Read Proverbs 23:13-28
Saying 13 is just spare the rod and spoil the child revisited. It reminds us that discipline is love.
Notice the word usage here: Do not withhold disciple from a child. When we think of withholding something, it is generally something good that we don’t want the child to have.
We withhold dessert until the kid eats all of his broccoli.
We withhold those coveted cell phone privileges until the grades come up.
We withhold watching a favorite television program until her room is clean or his chores or done.
Now to withhold dessert is not to withhold something essential. Believe it or not, I have heard that some kids can actually survive without their phones for 2 or even 3 hours.
But to withhold discipline is to withhold something that is essential.
We would not withhold a toothbrush, or a bath, or water from our children. So too, we must not withhold discipline.
Saying 14 tells us that wisdom not only benefits us, but it makes our parents and our teachers and our Creator happy.
I should call Nike and tell them that I want my slogan back. I am going to attach it to the word ‘wisdom.’ Coming soon to a sports shop near you is my new line of wisdom clothing. It will read:
JUST DO IT!
Saying 15 is one of those all encompassing tidbits of wisdom.
It says don’t long for what you shouldn’t want. The grass may look greener on the other side of the fence, but really it is not.
Don’t crave things we don’t need. Don’t crave getting away with something. Desire the things that bring glory to God.
If God has promised good things for living his way, he will absolutely deliver. Your hope is in the Lord and you will not be disappointed.
Saying 16 is about setting proper goals and avoiding traps. We might use the words focus and commitment.
Once upon a time I used to ask inmates what they would do when they got out of prison. Many just said, “Stay out of trouble and stay out of this place.”
I used to reply, “I’ll see you when you come back.”
That upset a more than a few men who were only a few weeks from getting back to the word.
They would say, “Why you gotta say that to me?”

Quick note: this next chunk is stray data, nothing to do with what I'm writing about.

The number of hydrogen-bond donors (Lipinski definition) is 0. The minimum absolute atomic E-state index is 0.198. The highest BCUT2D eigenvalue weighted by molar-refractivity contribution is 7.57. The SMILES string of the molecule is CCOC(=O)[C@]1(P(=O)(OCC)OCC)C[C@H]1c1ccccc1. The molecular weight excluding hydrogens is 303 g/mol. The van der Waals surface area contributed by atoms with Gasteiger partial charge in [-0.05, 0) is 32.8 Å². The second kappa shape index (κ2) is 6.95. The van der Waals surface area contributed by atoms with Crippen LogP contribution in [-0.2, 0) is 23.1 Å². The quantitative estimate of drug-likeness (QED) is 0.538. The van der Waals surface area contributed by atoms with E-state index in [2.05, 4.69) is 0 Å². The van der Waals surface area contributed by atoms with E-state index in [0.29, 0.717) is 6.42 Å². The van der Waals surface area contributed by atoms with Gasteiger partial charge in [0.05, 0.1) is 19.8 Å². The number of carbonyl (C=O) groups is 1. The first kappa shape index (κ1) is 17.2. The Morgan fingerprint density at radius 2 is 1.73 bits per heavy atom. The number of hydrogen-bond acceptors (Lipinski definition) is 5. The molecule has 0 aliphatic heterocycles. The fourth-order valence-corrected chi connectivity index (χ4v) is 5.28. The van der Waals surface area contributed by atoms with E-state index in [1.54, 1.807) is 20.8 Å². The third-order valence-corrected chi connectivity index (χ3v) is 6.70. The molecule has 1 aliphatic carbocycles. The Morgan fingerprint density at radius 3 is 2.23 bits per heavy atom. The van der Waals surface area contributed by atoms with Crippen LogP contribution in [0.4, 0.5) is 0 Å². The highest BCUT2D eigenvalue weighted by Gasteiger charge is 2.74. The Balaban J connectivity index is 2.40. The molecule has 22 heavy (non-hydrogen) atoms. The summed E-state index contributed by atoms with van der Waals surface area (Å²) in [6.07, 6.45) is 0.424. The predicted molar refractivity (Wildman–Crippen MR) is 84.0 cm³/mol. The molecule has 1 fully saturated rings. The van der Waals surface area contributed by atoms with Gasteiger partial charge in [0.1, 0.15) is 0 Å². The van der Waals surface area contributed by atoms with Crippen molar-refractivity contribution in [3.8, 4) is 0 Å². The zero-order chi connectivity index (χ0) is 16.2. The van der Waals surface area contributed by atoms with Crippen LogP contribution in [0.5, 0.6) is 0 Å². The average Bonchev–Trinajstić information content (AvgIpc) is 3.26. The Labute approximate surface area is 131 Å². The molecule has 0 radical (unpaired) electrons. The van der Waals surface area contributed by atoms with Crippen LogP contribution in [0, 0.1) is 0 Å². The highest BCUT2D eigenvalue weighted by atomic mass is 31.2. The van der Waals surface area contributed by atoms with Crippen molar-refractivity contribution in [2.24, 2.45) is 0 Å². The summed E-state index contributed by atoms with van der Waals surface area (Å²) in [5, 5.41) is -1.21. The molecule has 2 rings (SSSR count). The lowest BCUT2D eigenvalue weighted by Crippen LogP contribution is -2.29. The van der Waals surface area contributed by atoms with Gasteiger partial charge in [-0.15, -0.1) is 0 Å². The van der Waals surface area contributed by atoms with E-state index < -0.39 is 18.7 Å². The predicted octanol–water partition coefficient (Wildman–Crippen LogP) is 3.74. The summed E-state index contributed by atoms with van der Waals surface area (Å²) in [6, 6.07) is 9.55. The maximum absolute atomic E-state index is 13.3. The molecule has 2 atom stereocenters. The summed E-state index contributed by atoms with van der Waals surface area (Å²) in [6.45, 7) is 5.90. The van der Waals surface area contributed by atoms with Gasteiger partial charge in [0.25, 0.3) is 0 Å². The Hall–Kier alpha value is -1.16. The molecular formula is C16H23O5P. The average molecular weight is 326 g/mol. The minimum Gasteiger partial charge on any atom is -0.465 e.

I answered, it’s a balancing act. You can’t just focus on what you want to stay away from. You have to be aiming at something—a goal that you want to attain. Your life cannot be just about avoiding bad stuff.
Our hearts must be set on the right path, and then we avoid the junk that can mess up our goal.
Saying 17 is something of a blessing. It says that your parents rejoice when you listen and learn. If you have a teachable spirit and learn the right things, you bring joy to your parents.
The blessing is, “May your parents have joy!”
The thought behind the blessing is that their kids gave them reason to be joyful.
Saying 18 takes us back to the beginning of the proverbs, to the adulterous woman. We probably got all we wanted on the subject in these earlier chapters, but this time we see the same pattern used with drunkenness and gluttony.
The proverb says, My son, give me your heart and let your eyes delight in my ways…
The solution is not just in avoiding bad things but to set yourself—body, mind, and spirit on the right course. Focus more on staying the course than on the obstacles on the side of the road.
Once upon a time I went for a week of training at a place called Bill Scott Raceway in West Virginia. We were taught how to drive really fast, make bootleg and J-turns, steal cars, and other fun stuff.
One of the drills we had to master was the swerve to avoid exercise. Orange cones were set up in the center of the track. You approached them head-on at 30-40 miles per hour.
That doesn’t seem very fast unless the instructor at the last minute shouts, “Left” or “Right.”
When that happened, you had to avoid the first cone to the left and then come back and weave through the cones while maintaining your speed.
If you looked at the cones, you could never do it. If you looked only at the space in between the cones, you could zip right through with just a little practice.
Focus on the obstacles, hit the obstacles.
Focus on the right path, drive through the right path.
The summary for these is straightforward.
· Discipline is good. Use it.
· Wisdom is not only good, but it brings joy to our parents when they see it revealed in us.
· The grass is always greener where God says that it is greener.
· Aim between the cones. It’s not enough to know what to avoid, you need to be aiming at something worthwhile.
· Learn the right stuff. Be wise. Make your parents happy.
· The last one is very much like the fourth one on today’s list. Aim between the cones.
Discipline, wisdom, focus on good goals, and the blessing of parents we helped to make happy. We can all live with that sort of direction.